Intellectual and Other Nonstandard Emotions

Michael Stocker

in The Oxford Handbook of Philosophy of Emotion

Published in print December 2009 | ISBN: 9780199235018
Published online January 2010 | | DOI:

Series: Oxford Handbooks in Philosophy

 Intellectual and Other Nonstandard Emotions

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To help characterize various emotions and to set the stage for discussion of them, it may help to mention some contrasts used by philosophers and other theorists in their discussions of emotions. The contrasts are doing and thinking; body and mind; activity and passivity; practical and theoretical; personal and interpersonal. These are important contrasts, but like many other contrasts they have often been misused in ways that hinder our understanding of emotions. This article intends to present several somewhat long passages of texts important for this work, presented in chronological order: the first by Aristotle, the second by William James, the third by Théodule Ribot, the fourth by two psychologists, both theorists of emotions, Nico H. Frijda and Louise Sundararajan. The main goals here are to show that intellectual and other nonstandard emotions are well known in our tradition; to show some of the variety they come in; and to begin to answer some questions and issues they raise.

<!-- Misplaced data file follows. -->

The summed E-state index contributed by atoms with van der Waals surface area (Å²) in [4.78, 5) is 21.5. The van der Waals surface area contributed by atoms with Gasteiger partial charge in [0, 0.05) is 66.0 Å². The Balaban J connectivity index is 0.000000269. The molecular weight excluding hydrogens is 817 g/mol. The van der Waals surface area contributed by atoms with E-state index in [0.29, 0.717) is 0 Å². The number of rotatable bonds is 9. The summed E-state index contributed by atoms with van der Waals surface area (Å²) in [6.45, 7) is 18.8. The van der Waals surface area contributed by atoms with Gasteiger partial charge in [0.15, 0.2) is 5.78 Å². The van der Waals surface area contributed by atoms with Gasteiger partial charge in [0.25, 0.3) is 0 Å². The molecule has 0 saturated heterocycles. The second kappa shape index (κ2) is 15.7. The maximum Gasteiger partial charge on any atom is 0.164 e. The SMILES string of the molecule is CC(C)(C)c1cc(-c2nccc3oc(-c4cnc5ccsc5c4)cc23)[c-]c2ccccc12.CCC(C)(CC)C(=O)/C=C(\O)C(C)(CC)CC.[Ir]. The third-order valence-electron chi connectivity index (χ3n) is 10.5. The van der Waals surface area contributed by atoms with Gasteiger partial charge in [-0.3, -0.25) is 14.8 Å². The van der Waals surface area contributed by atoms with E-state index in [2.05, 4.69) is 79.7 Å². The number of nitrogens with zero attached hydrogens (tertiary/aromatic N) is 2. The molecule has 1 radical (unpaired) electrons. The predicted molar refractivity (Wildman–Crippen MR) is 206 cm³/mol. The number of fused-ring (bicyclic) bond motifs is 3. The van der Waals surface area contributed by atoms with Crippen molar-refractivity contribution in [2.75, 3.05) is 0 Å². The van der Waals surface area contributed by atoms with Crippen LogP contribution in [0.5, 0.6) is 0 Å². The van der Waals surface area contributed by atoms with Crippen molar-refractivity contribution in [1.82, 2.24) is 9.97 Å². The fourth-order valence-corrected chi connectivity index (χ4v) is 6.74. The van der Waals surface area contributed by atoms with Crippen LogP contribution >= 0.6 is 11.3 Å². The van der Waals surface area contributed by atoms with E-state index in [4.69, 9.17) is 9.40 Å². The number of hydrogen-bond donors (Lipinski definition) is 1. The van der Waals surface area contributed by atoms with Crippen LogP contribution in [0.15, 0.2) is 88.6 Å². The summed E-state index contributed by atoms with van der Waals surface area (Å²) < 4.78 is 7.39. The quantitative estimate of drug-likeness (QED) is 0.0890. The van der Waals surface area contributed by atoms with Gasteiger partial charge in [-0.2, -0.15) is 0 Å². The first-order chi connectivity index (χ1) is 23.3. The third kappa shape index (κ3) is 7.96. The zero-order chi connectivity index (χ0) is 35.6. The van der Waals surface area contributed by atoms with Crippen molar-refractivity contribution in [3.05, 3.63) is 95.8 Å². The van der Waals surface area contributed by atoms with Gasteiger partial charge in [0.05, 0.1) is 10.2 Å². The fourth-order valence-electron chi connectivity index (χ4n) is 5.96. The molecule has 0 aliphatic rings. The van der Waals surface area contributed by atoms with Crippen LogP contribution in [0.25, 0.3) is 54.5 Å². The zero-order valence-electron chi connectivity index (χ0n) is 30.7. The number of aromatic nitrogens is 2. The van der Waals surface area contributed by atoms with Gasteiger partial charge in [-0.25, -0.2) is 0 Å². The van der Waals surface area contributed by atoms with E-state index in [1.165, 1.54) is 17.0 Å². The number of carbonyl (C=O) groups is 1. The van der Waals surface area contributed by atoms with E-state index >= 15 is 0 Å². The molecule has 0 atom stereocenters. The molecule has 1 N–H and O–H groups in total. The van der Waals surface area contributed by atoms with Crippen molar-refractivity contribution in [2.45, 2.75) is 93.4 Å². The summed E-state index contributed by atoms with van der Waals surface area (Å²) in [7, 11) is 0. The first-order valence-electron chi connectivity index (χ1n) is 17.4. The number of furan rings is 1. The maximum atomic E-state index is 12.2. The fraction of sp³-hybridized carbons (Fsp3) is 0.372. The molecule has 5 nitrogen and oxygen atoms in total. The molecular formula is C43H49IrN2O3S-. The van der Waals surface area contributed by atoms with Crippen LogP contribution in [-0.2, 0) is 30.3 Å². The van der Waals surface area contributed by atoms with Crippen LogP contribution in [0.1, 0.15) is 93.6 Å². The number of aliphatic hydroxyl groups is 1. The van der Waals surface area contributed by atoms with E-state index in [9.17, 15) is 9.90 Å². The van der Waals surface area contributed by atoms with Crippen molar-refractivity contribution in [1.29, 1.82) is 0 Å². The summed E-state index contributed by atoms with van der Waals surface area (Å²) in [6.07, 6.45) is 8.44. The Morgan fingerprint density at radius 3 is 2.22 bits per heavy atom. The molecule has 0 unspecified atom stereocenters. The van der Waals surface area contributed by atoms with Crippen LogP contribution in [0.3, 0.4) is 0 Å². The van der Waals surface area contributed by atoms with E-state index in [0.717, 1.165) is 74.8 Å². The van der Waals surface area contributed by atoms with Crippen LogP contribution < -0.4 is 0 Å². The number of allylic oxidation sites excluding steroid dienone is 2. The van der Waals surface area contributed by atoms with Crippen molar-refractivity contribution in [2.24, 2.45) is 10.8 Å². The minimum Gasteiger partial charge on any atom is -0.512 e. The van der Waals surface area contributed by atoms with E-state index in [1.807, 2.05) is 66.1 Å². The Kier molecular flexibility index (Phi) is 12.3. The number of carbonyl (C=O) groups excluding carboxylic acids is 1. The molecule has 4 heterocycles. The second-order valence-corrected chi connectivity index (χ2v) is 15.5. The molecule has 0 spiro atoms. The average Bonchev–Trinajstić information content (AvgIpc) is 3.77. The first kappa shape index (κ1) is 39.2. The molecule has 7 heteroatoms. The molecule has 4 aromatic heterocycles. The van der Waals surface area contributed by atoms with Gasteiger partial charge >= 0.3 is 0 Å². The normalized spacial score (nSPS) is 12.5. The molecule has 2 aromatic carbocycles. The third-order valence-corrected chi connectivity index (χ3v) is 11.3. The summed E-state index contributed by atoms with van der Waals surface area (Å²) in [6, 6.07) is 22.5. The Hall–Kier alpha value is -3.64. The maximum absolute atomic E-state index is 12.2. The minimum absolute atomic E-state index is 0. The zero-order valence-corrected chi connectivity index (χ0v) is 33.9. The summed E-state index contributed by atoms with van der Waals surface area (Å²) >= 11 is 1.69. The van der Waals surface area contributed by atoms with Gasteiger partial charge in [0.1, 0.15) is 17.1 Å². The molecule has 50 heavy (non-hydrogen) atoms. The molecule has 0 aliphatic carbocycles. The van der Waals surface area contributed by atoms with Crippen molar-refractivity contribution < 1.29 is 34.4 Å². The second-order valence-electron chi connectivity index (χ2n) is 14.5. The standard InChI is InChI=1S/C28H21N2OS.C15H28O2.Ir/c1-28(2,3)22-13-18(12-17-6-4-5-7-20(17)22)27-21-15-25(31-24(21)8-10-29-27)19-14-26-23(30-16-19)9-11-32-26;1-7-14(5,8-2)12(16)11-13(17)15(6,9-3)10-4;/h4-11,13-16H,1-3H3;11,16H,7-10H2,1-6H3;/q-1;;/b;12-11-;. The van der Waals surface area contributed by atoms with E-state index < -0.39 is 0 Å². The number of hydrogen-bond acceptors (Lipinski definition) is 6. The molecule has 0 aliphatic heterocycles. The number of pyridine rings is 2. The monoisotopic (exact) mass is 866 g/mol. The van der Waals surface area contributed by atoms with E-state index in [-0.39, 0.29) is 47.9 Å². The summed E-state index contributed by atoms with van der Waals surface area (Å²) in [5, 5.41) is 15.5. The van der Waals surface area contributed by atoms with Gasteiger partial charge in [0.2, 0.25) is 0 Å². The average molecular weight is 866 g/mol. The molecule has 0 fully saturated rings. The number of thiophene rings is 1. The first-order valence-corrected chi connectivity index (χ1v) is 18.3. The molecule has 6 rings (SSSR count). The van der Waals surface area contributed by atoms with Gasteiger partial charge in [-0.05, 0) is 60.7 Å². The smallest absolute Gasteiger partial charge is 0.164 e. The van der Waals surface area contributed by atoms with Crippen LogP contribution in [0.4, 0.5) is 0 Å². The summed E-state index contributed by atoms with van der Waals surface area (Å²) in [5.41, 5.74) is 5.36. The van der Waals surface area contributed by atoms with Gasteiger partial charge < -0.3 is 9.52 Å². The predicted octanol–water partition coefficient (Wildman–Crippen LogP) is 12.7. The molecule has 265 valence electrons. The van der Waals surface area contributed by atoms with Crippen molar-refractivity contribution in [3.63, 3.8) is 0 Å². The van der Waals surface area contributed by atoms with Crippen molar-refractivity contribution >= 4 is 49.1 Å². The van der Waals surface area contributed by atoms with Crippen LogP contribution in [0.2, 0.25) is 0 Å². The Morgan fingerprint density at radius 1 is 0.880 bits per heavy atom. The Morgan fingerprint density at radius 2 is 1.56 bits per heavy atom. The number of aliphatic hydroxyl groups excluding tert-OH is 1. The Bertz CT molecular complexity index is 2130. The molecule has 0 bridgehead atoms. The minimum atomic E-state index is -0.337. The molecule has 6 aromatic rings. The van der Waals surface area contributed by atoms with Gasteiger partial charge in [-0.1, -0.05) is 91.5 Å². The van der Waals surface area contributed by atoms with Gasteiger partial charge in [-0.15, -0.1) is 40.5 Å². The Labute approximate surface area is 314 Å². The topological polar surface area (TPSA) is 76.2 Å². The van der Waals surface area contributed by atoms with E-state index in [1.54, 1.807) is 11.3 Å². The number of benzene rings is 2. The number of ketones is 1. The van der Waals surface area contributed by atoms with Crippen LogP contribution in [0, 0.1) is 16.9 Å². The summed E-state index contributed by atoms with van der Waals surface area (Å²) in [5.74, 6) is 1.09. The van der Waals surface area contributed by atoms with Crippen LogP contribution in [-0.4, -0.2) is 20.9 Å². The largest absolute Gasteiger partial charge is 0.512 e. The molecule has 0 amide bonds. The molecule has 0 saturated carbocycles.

Keywords: body and mind; activity and passivity; intellectual emotions; nonstandard emotions; Aristotle; William James

Article.  11866 words. 

Subjects: Philosophy ; Philosophy of Mind ; Moral Philosophy

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